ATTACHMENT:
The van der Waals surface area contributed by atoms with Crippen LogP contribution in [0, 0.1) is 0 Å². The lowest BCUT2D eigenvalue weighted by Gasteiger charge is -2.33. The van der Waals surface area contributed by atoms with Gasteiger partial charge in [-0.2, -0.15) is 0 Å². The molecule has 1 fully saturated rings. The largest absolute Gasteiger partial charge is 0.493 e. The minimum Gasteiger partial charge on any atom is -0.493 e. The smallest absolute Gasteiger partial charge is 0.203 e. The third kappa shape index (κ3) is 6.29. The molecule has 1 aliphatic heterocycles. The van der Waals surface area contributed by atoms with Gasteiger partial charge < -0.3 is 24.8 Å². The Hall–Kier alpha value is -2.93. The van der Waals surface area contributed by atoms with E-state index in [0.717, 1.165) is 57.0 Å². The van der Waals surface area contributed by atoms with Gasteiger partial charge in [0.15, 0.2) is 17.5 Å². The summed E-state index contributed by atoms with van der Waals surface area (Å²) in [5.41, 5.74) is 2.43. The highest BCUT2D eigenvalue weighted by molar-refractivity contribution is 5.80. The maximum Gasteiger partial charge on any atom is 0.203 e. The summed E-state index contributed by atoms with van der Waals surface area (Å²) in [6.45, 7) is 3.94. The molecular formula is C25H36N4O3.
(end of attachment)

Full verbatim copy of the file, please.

The van der Waals surface area contributed by atoms with Crippen LogP contribution in [0, 0.1) is 0 Å². The lowest BCUT2D eigenvalue weighted by Gasteiger charge is -2.33. The van der Waals surface area contributed by atoms with Gasteiger partial charge in [-0.2, -0.15) is 0 Å². The molecule has 1 fully saturated rings. The largest absolute Gasteiger partial charge is 0.493 e. The minimum Gasteiger partial charge on any atom is -0.493 e. The smallest absolute Gasteiger partial charge is 0.203 e. The third kappa shape index (κ3) is 6.29. The molecule has 1 aliphatic heterocycles. The van der Waals surface area contributed by atoms with Gasteiger partial charge < -0.3 is 24.8 Å². The Hall–Kier alpha value is -2.93. The van der Waals surface area contributed by atoms with E-state index in [0.717, 1.165) is 57.0 Å². The van der Waals surface area contributed by atoms with Gasteiger partial charge in [0.15, 0.2) is 17.5 Å². The summed E-state index contributed by atoms with van der Waals surface area (Å²) in [5.41, 5.74) is 2.43. The highest BCUT2D eigenvalue weighted by molar-refractivity contribution is 5.80. The maximum Gasteiger partial charge on any atom is 0.203 e. The summed E-state index contributed by atoms with van der Waals surface area (Å²) in [6.45, 7) is 3.94. The molecular formula is C25H36N4O3.